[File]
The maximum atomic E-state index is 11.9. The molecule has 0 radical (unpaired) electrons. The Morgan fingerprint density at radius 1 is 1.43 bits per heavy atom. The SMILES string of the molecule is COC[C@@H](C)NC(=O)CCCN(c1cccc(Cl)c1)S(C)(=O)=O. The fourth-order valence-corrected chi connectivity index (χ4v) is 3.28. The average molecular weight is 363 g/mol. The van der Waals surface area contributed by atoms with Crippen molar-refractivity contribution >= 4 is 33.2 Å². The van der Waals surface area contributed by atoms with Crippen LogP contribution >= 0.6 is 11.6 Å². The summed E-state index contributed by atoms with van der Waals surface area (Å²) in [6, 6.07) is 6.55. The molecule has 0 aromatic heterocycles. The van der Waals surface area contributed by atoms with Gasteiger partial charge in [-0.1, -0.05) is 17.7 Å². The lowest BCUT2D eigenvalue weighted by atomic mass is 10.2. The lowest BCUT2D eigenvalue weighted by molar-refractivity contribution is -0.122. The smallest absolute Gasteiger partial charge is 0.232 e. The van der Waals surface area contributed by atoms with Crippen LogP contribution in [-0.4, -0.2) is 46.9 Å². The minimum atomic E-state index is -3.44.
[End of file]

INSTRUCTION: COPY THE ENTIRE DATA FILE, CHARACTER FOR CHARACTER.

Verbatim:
The maximum atomic E-state index is 11.9. The molecule has 0 radical (unpaired) electrons. The Morgan fingerprint density at radius 1 is 1.43 bits per heavy atom. The SMILES string of the molecule is COC[C@@H](C)NC(=O)CCCN(c1cccc(Cl)c1)S(C)(=O)=O. The fourth-order valence-corrected chi connectivity index (χ4v) is 3.28. The average molecular weight is 363 g/mol. The van der Waals surface area contributed by atoms with Crippen molar-refractivity contribution >= 4 is 33.2 Å². The van der Waals surface area contributed by atoms with Crippen LogP contribution >= 0.6 is 11.6 Å². The summed E-state index contributed by atoms with van der Waals surface area (Å²) in [6, 6.07) is 6.55. The molecule has 0 aromatic heterocycles. The van der Waals surface area contributed by atoms with Gasteiger partial charge in [-0.1, -0.05) is 17.7 Å². The lowest BCUT2D eigenvalue weighted by atomic mass is 10.2. The lowest BCUT2D eigenvalue weighted by molar-refractivity contribution is -0.122. The smallest absolute Gasteiger partial charge is 0.232 e. The van der Waals surface area contributed by atoms with Crippen LogP contribution in [-0.4, -0.2) is 46.9 Å². The minimum atomic E-state index is -3.44.